ga-behavior-events-top-events-invalid-url-hit-secondary-dimension.png

After that, you can simply use the SAVE button in the top right corner of the page to save the current configuration into your report. You can also save the report with a filter that omits other HTTP Referrer values than your own FQDN. Just click the advanced link and set a proper filter on that dimension. You can both include and exclude hits that meet the criteria.

ga-saved-reports-invalid-urls-advanced-filter.png
 

Download the report

You can also download a simplified version of the report in the GA Solution Gallery. However, please bear in mind that the gallery only allows us to store the report itself, without the GTM configuration it needs. Although there is a GTM Template Gallery, it does not support custom triggers and modifications to the Google Analytics Settings with custom dimensions. We cannot publish the whole GTM configuration in the gallery.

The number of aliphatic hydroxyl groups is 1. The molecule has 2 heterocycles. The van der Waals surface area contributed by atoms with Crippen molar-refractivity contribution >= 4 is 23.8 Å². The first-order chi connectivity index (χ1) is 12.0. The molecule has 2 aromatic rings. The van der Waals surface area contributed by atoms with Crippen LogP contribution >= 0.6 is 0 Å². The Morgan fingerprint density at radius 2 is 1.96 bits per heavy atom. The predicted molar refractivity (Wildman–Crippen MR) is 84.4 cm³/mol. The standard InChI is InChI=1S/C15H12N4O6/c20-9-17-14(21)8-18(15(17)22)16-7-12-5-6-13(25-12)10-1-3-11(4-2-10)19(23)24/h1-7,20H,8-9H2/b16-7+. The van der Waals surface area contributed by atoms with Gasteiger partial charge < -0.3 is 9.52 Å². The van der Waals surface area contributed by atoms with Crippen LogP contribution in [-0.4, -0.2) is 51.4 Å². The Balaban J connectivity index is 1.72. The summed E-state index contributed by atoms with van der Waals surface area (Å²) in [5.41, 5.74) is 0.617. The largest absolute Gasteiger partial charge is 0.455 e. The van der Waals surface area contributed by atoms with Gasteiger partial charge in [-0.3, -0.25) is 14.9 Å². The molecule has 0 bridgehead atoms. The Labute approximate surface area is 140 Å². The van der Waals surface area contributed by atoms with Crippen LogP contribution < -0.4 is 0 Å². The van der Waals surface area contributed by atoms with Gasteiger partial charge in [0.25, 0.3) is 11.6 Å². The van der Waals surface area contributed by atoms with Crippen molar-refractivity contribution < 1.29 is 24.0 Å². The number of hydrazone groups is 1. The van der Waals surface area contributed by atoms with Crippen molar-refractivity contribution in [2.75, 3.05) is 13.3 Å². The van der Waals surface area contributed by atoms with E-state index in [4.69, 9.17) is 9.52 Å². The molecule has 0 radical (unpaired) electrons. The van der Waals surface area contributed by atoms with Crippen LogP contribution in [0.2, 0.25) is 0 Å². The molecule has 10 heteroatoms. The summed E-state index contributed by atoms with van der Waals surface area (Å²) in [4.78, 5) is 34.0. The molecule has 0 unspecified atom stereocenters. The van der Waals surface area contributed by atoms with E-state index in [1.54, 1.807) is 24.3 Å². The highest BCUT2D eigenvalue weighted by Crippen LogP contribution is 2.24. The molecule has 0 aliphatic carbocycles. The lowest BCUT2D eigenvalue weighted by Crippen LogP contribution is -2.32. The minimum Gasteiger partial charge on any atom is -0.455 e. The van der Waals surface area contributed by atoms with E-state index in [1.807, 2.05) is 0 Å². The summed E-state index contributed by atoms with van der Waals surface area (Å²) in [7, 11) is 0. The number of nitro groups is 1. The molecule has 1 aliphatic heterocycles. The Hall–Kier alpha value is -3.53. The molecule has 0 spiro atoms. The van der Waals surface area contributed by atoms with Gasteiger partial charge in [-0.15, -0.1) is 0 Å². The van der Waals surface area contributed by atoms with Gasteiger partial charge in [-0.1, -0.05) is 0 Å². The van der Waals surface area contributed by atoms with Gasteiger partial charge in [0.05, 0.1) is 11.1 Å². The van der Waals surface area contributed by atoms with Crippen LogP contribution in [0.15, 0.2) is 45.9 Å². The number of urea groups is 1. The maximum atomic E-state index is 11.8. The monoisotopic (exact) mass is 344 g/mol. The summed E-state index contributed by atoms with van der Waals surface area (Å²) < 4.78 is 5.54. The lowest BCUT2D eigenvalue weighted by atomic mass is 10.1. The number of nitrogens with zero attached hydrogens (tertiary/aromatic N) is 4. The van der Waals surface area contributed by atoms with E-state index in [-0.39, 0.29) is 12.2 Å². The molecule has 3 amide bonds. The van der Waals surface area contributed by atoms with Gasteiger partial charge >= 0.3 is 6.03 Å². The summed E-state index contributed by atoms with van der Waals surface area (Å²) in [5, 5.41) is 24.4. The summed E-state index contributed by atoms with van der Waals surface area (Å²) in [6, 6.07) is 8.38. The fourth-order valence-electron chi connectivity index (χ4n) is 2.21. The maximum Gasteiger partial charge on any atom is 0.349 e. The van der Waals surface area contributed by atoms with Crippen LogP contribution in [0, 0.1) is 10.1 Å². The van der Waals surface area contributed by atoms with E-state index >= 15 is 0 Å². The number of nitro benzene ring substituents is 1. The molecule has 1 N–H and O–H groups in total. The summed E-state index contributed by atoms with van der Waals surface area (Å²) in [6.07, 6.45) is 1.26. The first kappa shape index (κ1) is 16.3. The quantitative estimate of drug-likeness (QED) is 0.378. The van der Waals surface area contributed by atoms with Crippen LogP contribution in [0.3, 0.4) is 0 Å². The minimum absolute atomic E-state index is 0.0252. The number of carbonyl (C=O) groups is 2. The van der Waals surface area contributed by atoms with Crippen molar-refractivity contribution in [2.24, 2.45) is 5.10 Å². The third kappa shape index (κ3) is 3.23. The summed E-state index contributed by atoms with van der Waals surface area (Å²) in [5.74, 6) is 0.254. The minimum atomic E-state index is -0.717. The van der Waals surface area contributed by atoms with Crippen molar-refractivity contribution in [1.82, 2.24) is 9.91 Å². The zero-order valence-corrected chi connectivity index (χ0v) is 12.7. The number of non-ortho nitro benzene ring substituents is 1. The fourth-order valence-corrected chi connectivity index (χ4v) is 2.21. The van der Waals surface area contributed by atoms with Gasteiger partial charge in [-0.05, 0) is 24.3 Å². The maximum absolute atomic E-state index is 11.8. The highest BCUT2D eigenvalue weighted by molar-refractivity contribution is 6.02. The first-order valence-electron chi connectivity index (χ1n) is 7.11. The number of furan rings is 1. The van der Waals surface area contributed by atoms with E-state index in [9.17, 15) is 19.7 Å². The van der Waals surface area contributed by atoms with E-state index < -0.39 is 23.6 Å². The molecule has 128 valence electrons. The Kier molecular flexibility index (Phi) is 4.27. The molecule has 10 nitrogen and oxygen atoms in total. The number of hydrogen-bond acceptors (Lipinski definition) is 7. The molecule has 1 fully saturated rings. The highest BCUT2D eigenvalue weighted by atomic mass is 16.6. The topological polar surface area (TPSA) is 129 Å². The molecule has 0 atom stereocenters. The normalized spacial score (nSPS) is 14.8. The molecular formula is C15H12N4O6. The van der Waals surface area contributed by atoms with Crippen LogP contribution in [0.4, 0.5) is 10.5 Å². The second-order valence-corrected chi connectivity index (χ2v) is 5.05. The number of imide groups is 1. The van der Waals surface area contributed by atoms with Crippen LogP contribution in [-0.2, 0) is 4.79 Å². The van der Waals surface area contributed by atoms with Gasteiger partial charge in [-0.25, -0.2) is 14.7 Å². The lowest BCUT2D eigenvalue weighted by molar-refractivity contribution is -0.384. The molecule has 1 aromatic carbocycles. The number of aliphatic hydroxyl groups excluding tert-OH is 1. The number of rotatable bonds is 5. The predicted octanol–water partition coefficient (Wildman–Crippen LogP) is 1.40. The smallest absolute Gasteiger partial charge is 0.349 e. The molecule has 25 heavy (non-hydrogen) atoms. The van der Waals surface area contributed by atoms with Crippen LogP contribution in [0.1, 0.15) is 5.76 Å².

Conclusion

 You now have a report telling you where the weak points in your intra-site navigation are. When implementing your report, you gained lots of knowledge about GTM and GA that would help you in gathering other arbitrary data about your website, collect other kinds of events and configure reports. We hope you enjoyed the ride. 

We'd love to get your feedback on our series. Feel free to praise and criticize, either via the comments below, or at training@kentico.com.

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Jan Lenoch

I'm a developer trainer at Kentico. I create hands-on developer trainings of ASP.NET MVC and Kentico. I listen to the voice of our customers and I improve our training courses on a continuous basis. I also give feedback to the internal teams about developers' experience with Kentico.